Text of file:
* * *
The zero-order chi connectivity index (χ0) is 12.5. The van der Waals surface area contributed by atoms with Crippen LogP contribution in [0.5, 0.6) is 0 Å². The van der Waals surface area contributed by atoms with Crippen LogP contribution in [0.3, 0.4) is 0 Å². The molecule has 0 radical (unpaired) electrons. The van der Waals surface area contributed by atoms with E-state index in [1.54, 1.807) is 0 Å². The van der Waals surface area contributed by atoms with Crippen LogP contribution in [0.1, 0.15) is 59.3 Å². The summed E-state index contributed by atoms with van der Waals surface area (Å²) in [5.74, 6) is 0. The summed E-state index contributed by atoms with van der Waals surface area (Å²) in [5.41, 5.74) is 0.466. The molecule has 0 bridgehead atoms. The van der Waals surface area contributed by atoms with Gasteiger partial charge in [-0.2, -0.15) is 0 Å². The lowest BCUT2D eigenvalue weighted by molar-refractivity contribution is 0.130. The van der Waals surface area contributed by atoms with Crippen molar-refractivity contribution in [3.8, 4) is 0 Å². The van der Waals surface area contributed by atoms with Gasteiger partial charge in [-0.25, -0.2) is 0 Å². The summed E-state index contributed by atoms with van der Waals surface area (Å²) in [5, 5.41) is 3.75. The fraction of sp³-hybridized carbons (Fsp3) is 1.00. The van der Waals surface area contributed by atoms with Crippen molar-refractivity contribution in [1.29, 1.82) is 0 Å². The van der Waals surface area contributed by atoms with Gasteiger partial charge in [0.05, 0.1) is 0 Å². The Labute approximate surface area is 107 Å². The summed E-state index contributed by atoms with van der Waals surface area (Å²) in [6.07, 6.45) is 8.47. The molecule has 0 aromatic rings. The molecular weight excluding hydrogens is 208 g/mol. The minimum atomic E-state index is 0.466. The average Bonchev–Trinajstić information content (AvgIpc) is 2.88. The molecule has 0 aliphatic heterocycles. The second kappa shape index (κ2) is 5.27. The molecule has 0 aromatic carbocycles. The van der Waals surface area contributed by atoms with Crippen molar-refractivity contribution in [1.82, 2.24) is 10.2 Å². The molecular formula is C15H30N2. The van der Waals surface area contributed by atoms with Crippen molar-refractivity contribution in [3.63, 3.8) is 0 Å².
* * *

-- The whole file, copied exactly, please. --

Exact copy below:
The zero-order chi connectivity index (χ0) is 12.5. The van der Waals surface area contributed by atoms with Crippen LogP contribution in [0.5, 0.6) is 0 Å². The van der Waals surface area contributed by atoms with Crippen LogP contribution in [0.3, 0.4) is 0 Å². The molecule has 0 radical (unpaired) electrons. The van der Waals surface area contributed by atoms with E-state index in [1.54, 1.807) is 0 Å². The van der Waals surface area contributed by atoms with Crippen LogP contribution in [0.1, 0.15) is 59.3 Å². The summed E-state index contributed by atoms with van der Waals surface area (Å²) in [5.74, 6) is 0. The summed E-state index contributed by atoms with van der Waals surface area (Å²) in [5.41, 5.74) is 0.466. The molecule has 0 bridgehead atoms. The van der Waals surface area contributed by atoms with Gasteiger partial charge in [-0.2, -0.15) is 0 Å². The lowest BCUT2D eigenvalue weighted by molar-refractivity contribution is 0.130. The van der Waals surface area contributed by atoms with Crippen molar-refractivity contribution in [3.8, 4) is 0 Å². The van der Waals surface area contributed by atoms with Gasteiger partial charge in [-0.25, -0.2) is 0 Å². The summed E-state index contributed by atoms with van der Waals surface area (Å²) in [5, 5.41) is 3.75. The fraction of sp³-hybridized carbons (Fsp3) is 1.00. The van der Waals surface area contributed by atoms with Crippen molar-refractivity contribution in [1.29, 1.82) is 0 Å². The van der Waals surface area contributed by atoms with Gasteiger partial charge in [0.05, 0.1) is 0 Å². The Labute approximate surface area is 107 Å². The summed E-state index contributed by atoms with van der Waals surface area (Å²) in [6.07, 6.45) is 8.47. The molecule has 0 aromatic rings. The molecular weight excluding hydrogens is 208 g/mol. The minimum atomic E-state index is 0.466. The average Bonchev–Trinajstić information content (AvgIpc) is 2.88. The molecule has 0 aliphatic heterocycles. The second kappa shape index (κ2) is 5.27. The molecule has 0 aromatic carbocycles. The van der Waals surface area contributed by atoms with Crippen molar-refractivity contribution in [1.82, 2.24) is 10.2 Å². The molecular formula is C15H30N2. The van der Waals surface area contributed by atoms with Crippen molar-refractivity contribution in [3.63, 3.8) is 0 Å².